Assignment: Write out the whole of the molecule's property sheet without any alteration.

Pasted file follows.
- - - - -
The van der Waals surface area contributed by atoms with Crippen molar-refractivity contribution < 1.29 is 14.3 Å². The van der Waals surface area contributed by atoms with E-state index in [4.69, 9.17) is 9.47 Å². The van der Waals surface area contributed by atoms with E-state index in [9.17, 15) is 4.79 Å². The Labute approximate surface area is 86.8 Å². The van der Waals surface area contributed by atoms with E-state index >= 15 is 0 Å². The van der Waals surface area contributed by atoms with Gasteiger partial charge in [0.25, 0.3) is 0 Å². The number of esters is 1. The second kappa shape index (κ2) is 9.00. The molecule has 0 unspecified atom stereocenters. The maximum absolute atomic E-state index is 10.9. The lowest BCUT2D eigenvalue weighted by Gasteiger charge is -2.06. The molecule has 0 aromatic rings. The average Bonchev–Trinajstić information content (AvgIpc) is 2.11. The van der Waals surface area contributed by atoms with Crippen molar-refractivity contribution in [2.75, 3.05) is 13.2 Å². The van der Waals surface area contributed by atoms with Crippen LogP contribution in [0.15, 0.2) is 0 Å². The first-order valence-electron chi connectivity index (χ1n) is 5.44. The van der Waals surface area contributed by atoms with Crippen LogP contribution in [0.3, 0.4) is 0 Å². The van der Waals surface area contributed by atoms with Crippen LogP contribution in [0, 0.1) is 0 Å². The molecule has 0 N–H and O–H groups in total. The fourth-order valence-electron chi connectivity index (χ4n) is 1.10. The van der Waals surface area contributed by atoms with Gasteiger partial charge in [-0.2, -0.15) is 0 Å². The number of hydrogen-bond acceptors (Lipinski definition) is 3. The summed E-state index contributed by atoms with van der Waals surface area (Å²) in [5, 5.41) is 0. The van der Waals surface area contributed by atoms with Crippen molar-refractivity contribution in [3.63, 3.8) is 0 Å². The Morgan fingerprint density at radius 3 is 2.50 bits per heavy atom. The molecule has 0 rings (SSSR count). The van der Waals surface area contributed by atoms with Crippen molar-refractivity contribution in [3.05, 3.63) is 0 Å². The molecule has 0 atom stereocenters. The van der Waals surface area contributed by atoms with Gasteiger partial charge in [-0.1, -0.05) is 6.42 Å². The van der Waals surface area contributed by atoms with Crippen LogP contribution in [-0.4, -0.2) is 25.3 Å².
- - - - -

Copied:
The van der Waals surface area contributed by atoms with Crippen molar-refractivity contribution < 1.29 is 14.3 Å². The van der Waals surface area contributed by atoms with E-state index in [4.69, 9.17) is 9.47 Å². The van der Waals surface area contributed by atoms with E-state index in [9.17, 15) is 4.79 Å². The Labute approximate surface area is 86.8 Å². The van der Waals surface area contributed by atoms with E-state index >= 15 is 0 Å². The van der Waals surface area contributed by atoms with Gasteiger partial charge in [0.25, 0.3) is 0 Å². The number of esters is 1. The second kappa shape index (κ2) is 9.00. The molecule has 0 unspecified atom stereocenters. The maximum absolute atomic E-state index is 10.9. The lowest BCUT2D eigenvalue weighted by Gasteiger charge is -2.06. The molecule has 0 aromatic rings. The average Bonchev–Trinajstić information content (AvgIpc) is 2.11. The van der Waals surface area contributed by atoms with Crippen molar-refractivity contribution in [2.75, 3.05) is 13.2 Å². The van der Waals surface area contributed by atoms with Crippen LogP contribution in [0.15, 0.2) is 0 Å². The first-order valence-electron chi connectivity index (χ1n) is 5.44. The van der Waals surface area contributed by atoms with Crippen LogP contribution in [0.3, 0.4) is 0 Å². The van der Waals surface area contributed by atoms with Crippen LogP contribution in [0, 0.1) is 0 Å². The molecule has 0 N–H and O–H groups in total. The fourth-order valence-electron chi connectivity index (χ4n) is 1.10. The van der Waals surface area contributed by atoms with Gasteiger partial charge in [-0.2, -0.15) is 0 Å². The number of hydrogen-bond acceptors (Lipinski definition) is 3. The summed E-state index contributed by atoms with van der Waals surface area (Å²) in [5, 5.41) is 0. The van der Waals surface area contributed by atoms with Crippen molar-refractivity contribution in [3.63, 3.8) is 0 Å². The Morgan fingerprint density at radius 3 is 2.50 bits per heavy atom. The molecule has 0 rings (SSSR count). The van der Waals surface area contributed by atoms with Crippen molar-refractivity contribution in [3.05, 3.63) is 0 Å². The molecule has 0 atom stereocenters. The van der Waals surface area contributed by atoms with Gasteiger partial charge in [-0.1, -0.05) is 6.42 Å². The van der Waals surface area contributed by atoms with Crippen LogP contribution in [-0.4, -0.2) is 25.3 Å².